Tire Reef Scanning

In the 1970’s and1980’s a number of fishery habitat enhancement projects were implemented by the WA Department of Fish & Wildlife and the WA Department of Natural Resources. These efforts involved the placement of concrete debris and tires in certain locations in an attempt to create habitat in support of recreational fishing.

 

Today it is recognized that these efforts while well-intentioned, did not result in the desired outcome. The materials did not perform particularly well as habitat, and in the case of the tires, were in fact a source of marine debris and pollution.

There are over two dozen sites in Puget Sound and Hood Canal that are known or suspected to contain tires. The Puget Sound Tire Reef Inventory is an initiative to survey, analyze, quantify, and map each of these sites for purposes of informing and prioritizing removal efforts.

This project is funded through a Public Participation Grant from the Washington State Department of Ecology. The content was reviewed for grant consistency but is not necessarily endorsed by the agency.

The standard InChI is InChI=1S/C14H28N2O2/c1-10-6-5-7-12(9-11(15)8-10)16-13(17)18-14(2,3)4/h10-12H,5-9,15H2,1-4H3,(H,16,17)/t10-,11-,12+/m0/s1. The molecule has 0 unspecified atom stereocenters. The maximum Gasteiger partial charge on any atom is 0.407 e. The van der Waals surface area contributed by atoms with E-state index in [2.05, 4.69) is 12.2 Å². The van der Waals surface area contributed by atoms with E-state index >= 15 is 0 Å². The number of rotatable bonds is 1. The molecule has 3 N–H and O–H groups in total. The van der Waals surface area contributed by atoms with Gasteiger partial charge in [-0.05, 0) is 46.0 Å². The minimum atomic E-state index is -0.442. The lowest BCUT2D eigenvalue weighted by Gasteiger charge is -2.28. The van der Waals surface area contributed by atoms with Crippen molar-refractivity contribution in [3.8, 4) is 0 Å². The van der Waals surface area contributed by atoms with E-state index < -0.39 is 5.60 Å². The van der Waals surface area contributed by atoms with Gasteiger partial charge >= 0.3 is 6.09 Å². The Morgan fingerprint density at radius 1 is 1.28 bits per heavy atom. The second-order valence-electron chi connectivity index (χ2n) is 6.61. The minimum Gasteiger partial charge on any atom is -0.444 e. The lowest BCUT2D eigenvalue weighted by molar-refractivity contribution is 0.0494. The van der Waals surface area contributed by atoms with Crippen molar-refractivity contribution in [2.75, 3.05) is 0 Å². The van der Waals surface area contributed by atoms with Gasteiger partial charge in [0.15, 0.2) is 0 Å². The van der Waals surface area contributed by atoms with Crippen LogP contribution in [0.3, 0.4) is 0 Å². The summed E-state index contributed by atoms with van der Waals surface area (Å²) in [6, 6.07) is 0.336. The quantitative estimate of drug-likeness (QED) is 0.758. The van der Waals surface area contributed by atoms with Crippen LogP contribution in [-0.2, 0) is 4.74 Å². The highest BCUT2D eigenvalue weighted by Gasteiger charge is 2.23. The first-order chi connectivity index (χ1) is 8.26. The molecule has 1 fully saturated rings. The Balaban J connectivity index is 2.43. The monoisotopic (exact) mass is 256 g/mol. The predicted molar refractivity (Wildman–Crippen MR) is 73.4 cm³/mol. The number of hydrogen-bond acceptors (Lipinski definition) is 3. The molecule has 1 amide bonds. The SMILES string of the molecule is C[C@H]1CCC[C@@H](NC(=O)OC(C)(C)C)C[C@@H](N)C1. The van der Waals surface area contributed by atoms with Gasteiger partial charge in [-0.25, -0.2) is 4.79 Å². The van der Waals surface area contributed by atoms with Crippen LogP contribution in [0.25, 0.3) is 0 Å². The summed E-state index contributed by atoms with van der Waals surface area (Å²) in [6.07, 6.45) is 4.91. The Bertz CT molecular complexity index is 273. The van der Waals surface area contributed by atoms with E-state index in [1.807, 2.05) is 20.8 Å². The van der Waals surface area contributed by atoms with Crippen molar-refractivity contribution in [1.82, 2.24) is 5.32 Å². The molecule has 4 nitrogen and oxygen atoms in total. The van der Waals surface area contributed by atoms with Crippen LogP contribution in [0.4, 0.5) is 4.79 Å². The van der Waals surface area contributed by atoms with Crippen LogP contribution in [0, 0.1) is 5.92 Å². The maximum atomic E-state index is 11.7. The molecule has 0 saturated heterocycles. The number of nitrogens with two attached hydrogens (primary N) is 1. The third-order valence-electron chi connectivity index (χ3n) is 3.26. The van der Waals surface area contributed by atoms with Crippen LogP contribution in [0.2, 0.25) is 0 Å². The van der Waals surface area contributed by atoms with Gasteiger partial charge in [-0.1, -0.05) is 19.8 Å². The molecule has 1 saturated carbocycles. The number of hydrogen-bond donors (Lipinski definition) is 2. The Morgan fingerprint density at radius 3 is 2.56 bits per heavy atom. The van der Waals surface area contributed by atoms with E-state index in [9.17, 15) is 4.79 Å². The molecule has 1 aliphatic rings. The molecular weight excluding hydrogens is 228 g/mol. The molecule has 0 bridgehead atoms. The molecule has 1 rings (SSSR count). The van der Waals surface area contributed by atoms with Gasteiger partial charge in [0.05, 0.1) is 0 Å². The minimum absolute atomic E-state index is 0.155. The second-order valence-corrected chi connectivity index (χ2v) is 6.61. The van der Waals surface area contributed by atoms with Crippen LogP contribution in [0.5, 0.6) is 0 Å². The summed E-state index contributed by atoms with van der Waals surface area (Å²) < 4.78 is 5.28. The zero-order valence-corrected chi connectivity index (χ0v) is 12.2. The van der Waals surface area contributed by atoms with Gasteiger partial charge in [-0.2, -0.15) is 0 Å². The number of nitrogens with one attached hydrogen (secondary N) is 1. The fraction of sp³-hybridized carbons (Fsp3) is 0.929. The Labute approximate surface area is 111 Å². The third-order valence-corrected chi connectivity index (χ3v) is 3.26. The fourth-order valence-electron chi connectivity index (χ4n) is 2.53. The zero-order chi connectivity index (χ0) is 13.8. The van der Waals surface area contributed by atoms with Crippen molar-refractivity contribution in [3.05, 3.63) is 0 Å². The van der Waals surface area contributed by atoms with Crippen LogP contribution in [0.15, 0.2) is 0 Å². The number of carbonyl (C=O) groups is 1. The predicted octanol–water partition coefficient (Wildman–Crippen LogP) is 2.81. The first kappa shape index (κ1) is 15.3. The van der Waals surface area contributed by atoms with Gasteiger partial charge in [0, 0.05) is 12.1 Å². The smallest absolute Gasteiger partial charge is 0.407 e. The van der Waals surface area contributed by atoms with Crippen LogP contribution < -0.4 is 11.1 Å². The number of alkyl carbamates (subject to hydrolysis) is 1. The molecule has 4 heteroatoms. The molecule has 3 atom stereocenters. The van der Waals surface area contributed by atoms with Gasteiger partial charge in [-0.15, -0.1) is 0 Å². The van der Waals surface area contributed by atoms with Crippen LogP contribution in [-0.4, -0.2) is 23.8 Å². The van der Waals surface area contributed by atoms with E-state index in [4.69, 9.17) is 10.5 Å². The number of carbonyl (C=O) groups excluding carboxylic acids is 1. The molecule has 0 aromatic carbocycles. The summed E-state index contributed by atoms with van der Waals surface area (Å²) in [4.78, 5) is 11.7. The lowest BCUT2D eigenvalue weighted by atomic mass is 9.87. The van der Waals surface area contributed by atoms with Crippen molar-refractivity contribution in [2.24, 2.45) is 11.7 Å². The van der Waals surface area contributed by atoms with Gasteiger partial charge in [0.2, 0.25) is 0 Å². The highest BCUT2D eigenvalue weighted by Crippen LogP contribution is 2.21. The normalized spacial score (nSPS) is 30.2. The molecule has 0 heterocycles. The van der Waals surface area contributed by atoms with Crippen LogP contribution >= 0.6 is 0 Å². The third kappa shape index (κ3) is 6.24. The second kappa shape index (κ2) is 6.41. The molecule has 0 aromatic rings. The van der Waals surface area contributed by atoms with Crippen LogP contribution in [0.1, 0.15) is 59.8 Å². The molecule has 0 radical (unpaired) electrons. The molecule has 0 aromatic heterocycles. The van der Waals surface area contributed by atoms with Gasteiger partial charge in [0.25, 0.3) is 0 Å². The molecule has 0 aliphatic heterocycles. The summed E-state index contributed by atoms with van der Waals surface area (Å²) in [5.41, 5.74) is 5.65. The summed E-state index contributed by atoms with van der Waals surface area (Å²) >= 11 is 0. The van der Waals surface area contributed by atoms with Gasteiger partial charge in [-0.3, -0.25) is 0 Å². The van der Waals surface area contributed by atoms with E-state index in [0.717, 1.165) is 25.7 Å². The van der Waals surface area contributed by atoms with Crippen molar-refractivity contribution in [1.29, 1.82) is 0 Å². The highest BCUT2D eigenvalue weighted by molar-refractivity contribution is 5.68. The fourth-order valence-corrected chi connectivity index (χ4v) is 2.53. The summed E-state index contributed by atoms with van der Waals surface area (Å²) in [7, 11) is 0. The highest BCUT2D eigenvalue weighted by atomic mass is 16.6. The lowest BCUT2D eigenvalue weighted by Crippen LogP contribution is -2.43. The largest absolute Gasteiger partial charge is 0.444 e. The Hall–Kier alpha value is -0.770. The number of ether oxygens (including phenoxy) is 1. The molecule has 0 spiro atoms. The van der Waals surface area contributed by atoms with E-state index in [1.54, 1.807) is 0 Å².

Known Tire Reefs

There are the tire reefs that we are aware of in the Puget Sound.  We are addressing this by surveying them, educating the public about them, and advocating for their removal.  Please see below for Google Earth files of sites, or to read more please visit   https://www.coastalsensing.com/puget-sound-tire-trash-reefs

Available Scans

Below are the scans available for public use.  These files are all able to be opened in the free program Google Earth Pro that is available here: https://www.google.com/earth/download/gep/agree.html

Alki Junk Yard

Blake Island

Redondo

Saltwater State Park

Seahurst Tire Reef

Seattle Fishing Pier

Three Tree North

Three Tree South